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Arduino UNO R3/MEGA 2560 R3 Project 3: PWM

Posted by Fiona Su on

Introduction

PWM, short for Pulse Width Modulation, is a technique used to encode analog signal level into digital ones. A computer cannot output analog voltage but only digital voltage values such as 0V or 5V. So we use a high resolution counter to encode a specific analog signal level by modulating the duty cycle of PMW. The PWM signal is also digitalized because in any given moment, fully on DC power supply is either 5V (ON), or 0V (OFF). The voltage or current is fed to the analog load (the device that uses the power) by repeated pulse sequence being ON or OFF. Being on, the current is fed to the load; being off, it's not. With adequate bandwidth, any analog value can be encoded using PWM. The output voltage value is calculated via the on and off time.
Output voltage = (turn on time/pulse time) * maximum voltage value

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PWM has many applications:
lamp brightness regulating, motor speed regulating, sound making, etc.
The following are the three basic parameters of PMW:

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1. The amplitude of pulse width (minimum / maximum)
2. The pulse period (The reciprocal of pulse frequency in 1 second)
3. The voltage level(such as:0V-5V)

    There are 6 PMW interfaces on Arduino, namely digital pin 3, 5, 6, 9, 10, and 11. In previous experiments, we have done "button-controlled LED", using digital signal to control digital pin. This time, we will use a potentiometer to control the brightness of LED.

    Video Tutorial

    Hardware List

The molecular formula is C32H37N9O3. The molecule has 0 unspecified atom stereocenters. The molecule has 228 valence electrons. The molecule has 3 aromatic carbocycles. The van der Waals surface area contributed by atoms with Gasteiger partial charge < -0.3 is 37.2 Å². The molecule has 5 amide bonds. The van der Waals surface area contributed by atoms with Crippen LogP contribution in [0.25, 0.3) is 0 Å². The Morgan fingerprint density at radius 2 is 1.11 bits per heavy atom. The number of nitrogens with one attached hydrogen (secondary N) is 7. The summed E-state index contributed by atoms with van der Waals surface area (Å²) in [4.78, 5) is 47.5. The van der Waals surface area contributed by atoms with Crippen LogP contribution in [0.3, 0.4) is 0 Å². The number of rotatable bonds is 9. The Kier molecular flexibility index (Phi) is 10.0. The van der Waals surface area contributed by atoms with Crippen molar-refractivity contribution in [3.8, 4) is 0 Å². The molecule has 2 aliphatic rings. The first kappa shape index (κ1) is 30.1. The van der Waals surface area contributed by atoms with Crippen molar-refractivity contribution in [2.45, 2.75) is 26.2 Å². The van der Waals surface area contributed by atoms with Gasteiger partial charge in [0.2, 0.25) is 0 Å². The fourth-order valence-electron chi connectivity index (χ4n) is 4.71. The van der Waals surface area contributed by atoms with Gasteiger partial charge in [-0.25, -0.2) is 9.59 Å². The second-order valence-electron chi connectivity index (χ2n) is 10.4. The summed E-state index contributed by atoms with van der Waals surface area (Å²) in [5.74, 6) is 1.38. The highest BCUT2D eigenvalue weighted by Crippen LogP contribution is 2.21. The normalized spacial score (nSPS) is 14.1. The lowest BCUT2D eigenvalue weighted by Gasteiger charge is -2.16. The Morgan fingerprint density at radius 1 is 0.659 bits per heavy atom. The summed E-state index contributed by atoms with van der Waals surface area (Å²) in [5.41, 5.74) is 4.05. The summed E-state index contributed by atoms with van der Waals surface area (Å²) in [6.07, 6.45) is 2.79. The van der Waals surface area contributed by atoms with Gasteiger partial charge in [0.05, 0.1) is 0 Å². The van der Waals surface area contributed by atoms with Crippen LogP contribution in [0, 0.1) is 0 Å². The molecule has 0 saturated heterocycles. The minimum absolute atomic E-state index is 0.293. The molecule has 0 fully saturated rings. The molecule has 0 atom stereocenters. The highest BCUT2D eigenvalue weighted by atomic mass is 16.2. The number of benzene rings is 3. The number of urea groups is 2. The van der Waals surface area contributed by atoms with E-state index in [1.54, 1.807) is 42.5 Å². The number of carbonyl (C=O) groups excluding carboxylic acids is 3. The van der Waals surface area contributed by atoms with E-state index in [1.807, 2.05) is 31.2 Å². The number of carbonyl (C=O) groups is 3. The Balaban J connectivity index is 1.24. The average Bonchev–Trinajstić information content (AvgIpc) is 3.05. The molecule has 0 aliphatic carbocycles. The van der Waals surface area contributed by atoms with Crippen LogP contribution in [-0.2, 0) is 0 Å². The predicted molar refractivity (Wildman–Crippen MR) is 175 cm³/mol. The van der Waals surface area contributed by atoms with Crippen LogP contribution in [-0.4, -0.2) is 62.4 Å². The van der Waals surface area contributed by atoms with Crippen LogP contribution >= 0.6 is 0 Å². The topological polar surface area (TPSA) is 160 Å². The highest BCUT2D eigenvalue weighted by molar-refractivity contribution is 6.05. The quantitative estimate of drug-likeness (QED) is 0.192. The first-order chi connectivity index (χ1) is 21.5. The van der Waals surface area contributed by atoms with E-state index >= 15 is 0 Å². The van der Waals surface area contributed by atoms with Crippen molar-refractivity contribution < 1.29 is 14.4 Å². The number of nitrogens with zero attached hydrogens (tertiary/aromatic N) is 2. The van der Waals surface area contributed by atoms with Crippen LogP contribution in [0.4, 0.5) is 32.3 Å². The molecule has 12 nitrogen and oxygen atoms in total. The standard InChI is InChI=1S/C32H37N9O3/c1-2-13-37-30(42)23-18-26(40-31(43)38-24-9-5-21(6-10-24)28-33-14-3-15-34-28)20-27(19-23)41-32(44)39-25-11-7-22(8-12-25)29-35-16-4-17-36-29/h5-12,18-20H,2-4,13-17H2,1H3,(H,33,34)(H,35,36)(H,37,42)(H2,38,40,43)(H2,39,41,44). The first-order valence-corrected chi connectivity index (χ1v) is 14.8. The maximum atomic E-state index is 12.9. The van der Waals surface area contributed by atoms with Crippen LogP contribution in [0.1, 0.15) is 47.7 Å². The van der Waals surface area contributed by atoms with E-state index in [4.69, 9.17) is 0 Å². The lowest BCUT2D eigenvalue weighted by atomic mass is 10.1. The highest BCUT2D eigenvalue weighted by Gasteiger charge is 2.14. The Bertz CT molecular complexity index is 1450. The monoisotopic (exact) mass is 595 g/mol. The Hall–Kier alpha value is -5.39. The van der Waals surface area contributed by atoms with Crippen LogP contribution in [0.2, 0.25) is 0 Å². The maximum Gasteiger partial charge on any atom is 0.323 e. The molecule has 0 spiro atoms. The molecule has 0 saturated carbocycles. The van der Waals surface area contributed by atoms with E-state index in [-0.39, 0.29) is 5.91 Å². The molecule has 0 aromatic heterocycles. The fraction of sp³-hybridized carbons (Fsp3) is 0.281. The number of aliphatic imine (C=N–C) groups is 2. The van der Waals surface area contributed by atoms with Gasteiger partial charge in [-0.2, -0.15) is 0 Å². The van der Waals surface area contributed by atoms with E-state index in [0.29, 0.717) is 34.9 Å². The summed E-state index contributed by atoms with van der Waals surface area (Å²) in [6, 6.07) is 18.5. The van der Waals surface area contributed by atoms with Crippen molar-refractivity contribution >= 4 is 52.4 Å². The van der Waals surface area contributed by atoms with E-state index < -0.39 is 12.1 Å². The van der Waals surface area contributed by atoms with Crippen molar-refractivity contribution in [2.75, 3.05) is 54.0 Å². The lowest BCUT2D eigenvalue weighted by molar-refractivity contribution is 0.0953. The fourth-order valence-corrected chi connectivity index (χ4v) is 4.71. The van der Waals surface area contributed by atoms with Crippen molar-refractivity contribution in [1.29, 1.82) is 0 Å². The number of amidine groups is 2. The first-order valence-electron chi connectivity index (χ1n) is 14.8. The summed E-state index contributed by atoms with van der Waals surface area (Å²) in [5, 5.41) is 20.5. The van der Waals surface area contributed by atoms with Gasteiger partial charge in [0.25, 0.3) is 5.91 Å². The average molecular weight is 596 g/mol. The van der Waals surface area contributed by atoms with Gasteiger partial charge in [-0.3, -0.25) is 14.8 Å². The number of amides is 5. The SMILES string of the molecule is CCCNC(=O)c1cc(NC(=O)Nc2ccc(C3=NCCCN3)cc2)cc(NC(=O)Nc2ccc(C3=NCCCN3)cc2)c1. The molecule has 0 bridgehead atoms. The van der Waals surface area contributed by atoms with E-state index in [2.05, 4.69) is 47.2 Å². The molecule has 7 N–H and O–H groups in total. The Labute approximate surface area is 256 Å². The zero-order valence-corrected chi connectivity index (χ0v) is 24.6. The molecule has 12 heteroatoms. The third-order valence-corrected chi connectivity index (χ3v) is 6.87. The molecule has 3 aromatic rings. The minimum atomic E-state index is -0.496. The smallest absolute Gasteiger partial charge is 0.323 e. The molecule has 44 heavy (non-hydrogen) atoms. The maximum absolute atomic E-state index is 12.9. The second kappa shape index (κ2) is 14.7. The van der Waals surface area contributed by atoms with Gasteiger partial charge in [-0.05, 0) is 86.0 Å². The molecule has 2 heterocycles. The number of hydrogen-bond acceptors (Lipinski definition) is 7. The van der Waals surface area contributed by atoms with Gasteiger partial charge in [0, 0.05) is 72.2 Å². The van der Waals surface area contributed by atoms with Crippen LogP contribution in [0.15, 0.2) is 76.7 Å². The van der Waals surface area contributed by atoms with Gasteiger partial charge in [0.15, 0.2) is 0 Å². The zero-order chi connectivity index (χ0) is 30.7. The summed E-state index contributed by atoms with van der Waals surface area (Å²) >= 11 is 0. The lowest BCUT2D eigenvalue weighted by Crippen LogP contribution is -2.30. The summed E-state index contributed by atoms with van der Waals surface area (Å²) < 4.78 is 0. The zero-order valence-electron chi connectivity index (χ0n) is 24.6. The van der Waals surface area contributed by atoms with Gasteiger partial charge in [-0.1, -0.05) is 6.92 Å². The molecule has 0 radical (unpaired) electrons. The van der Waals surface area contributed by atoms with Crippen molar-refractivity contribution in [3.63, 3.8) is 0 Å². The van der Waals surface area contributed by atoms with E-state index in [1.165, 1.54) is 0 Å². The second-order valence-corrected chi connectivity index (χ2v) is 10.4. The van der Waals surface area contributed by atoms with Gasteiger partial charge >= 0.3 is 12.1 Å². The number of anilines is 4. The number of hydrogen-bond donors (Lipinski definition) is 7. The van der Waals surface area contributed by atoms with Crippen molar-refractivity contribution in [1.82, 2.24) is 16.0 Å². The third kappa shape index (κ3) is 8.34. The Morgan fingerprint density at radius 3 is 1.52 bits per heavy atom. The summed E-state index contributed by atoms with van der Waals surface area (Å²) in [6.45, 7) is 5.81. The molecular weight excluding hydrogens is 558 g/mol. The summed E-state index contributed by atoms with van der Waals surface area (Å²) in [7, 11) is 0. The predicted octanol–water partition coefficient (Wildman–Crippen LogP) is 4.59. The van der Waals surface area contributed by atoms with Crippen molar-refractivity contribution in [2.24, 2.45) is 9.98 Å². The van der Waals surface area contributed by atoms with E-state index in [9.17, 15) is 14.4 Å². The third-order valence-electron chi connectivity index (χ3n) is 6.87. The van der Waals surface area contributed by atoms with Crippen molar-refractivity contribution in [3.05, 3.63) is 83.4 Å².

• 1. Potentiometer*1
    • 2. Red M5 LED*1
    • 3. 220Ω resistor
    • 4. Breadboard*1
    • 5. Breadboard jumper wire *6

    Connection

    The input of potentiometer is analog, so we connect it to analog port, and LED to PWM port. Different PWM signal can regulate the brightness of the LED.
    Connection for REV4:

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    Connection for arduino 2560 R3:

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    Sample Code:

    In the program compiling process, we will use the analogWrite (PWM interface, analog value) function.
    In this experiment, we will read the analog value of the potentiometer and assign the value to PWM port, so there will be corresponding change to the brightness of the LED.
    One final part will display the analog value on the screen. You can consider this as the "analog value reading" project adding the PWM analog value assigning part.
    Below is a sample program for your reference.

    int potpin=0;// initialize analog pin 0
    int ledpin=11;//initialize digital pin 11(PWM output)
    int val=0;// Temporarily store variables' value from the sensor
    void setup()
    {
    pinMode(ledpin,OUTPUT);// define digital pin 11 as “output”
    Serial.begin(9600);// set baud rate at 9600
    // attention: for analog ports, they are automatically set up as “input”
    }
    void loop()
    {
    
    val=analogRead(potpin);// read the analog value from the sensor and assign it to val
    Serial.println(val);// display value of val
    analogWrite(ledpin,val/4);// turn on LED and set up brightness(maximum output of PWM is 255)
    delay(10);// wait for 0.01 second
    }
    

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    Result:

    After uploading the program, when you rotate the potentiometer knob, you can see the value change, and also obvious change of the LED brightness.

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